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How Lex Sees

Sunday, August 6, 2023

Our childhoods set us on a path to our futures. Seeds planted in my life as a child still bear fruit - some good, some not so much. I don't think that's unique to me. You may recognize this in your life, as well.

I love when Lex starts telling stories from his childhood. He had SO MUCH FUN!!! And yet, in the midst of the fun, there was also suffering. Each child he looks at brings him back to his youth. He knows what will be fun for them and recognizes their suffering, too. He often tells me, "Hunger is misery." This is why feeding programs are so very important to him.

While raising our children, Lex often told me that when a child is sick, you cannot discipline them. This is how his mother raised him. Of course, he often faked being sick when he knew he was going to be in trouble for something because he was very aware that his mother would coddle him. (This may have been one of those parenting points we didn't see eye to eye on.)

Lex's mom didn't have access to affordable medical care for her children. She didn't want Lex to play soccer because she knew she couldn't afford to bring him to the city to a hospital if he got hurt. (He may have been a slightly difficult [rebellious] child!) I'm so glad that the families in Grand-Goâve have a place to bring their children if they're hurt or sick. Go ahead - play soccer!!!

Thanks mostly to genetics and an incredible love for sugar cane, Lex had several permanent teeth extracted in his youth. That was the only option they knew for relieving a toothache. The families in Grand-Goâve now have other options at MOHI's dental clinic.

The 2023-2024 school year begins tomorrow, August 7th, at MOHI. With a shortened 2022-2023 year, we want to have some extra learning time this year. In addition to this, the Ministry of Education has decided to require three more subjects to be taught in the schools. This past week we had a lot of maintenance tasks being completed.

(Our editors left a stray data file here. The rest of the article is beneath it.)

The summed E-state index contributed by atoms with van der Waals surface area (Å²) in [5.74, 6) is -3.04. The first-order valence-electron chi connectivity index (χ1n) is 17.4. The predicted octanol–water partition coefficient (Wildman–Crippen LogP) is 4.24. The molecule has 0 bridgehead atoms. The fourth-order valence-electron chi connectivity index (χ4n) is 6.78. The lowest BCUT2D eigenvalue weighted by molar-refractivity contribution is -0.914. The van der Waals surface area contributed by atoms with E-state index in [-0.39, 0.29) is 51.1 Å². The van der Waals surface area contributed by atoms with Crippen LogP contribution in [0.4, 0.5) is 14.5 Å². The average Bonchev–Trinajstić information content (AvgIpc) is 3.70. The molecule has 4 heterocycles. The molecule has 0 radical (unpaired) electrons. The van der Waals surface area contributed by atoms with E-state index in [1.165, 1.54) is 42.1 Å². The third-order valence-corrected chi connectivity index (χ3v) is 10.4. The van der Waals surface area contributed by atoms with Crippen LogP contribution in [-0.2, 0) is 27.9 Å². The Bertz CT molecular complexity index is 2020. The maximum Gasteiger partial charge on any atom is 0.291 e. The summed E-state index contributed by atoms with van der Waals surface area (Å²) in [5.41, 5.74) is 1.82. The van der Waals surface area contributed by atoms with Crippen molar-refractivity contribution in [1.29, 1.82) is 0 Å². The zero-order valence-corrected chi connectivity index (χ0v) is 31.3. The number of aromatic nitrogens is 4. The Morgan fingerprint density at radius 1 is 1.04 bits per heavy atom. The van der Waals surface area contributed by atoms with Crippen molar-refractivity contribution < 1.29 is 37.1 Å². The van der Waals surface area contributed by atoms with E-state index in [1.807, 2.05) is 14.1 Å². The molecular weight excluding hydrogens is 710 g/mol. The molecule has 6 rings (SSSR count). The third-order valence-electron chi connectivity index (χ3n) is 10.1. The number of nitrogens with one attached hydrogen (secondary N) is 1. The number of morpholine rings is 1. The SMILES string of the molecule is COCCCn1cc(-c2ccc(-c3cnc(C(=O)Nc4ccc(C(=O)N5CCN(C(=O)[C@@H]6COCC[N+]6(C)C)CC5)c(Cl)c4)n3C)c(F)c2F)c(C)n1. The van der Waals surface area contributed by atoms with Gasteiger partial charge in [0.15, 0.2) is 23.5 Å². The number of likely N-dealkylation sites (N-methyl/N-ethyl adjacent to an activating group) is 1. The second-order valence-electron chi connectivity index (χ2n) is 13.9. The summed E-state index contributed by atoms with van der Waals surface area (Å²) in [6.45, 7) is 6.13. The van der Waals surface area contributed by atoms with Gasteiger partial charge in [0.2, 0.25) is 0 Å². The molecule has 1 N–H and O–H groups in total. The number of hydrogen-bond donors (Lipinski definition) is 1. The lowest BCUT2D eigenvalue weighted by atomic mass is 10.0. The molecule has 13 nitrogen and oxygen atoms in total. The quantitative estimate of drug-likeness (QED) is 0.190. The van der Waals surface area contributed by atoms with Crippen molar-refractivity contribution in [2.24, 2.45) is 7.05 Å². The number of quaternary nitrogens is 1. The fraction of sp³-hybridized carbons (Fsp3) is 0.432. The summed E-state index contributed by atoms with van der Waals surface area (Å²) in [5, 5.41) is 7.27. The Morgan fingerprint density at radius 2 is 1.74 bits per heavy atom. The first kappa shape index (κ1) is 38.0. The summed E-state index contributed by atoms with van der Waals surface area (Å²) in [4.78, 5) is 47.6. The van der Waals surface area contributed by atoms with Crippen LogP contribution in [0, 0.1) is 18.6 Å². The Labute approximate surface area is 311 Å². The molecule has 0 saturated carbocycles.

Pastor Lex arrived in the Dominican Republic yesterday and immediately went to visit our friends in la Grua. Thirty-nine families lost their homes and all of their belongings - including money, passports, and visas. We are grateful for others in the area who stepped up to help with some of the immediate needs.

Pastor Lex was met with loud chants of "Mbappe! Mbappe!" The kids were happy to see him and quick to tell him their soccer balls were lost in the fire. As usual, each child with an "owie" had to show him. Mostly rashes and scrapes. Do you think playing soccer on rocky paths with empty juice bottles may have something to do with that?

He spent time speaking with the parents, and older members of the village, too. They expressed their gratitude to God that no one was injured and there was no loss of life. As soon as the fire started, the children all ran away to the woods. Within minutes the entire "maze" area of the village was ablaze.

The victims expressed their desire for shelter and bedding, which will be our next focus. We plan to hire someone from each of the 39 families to clean up a nearby field. This will prepare an area to erect large tents for shelter. It will also provide funds that they can use to fill in the gaps where there are needs in each family.

Another major concern is the risk of deportation. We see immigration police regularly picking up Haitians at night and driving them to the border. Loss of documents in the fire is of MAJOR concern to these folks. Replacing their documents involves plenty of time and money.

First, the victim must obtain a new passport. This usually takes several months to accomplish. Once they receive their passport, they must purchase a visa and wait for that to arrive. At this point, they're out about $700 plus whatever travel expenses they incurred - and they've been living every moment in (very real) fear of deportation. All visa holders must travel to the border every month to pay a fee and get their visa stamped.

Please contact me if you are interested in sponsoring a family to replace these important documents.


Please do keep us in prayer, as we continue working with local government agencies in Massachusetts to facilitate the legal transition of Haitian immigrants into communities here. Whatever my political opinions concerning immigration and welfare (I see a lot of overlap, so I include both), I cannot fault people for fleeing a very bad situation in order to maintain the hope of surviving - and perhaps even thriving one day.

To arrive in a community where you are so different from everyone else (I've been there - and often am still there) is daunting, to say the least. Lex and I desire to ease the transition with communication skills, education, and a Christlike love/care for each individual. We want to help them to succeed in integrating, caring for their children, and becoming productive members of society.


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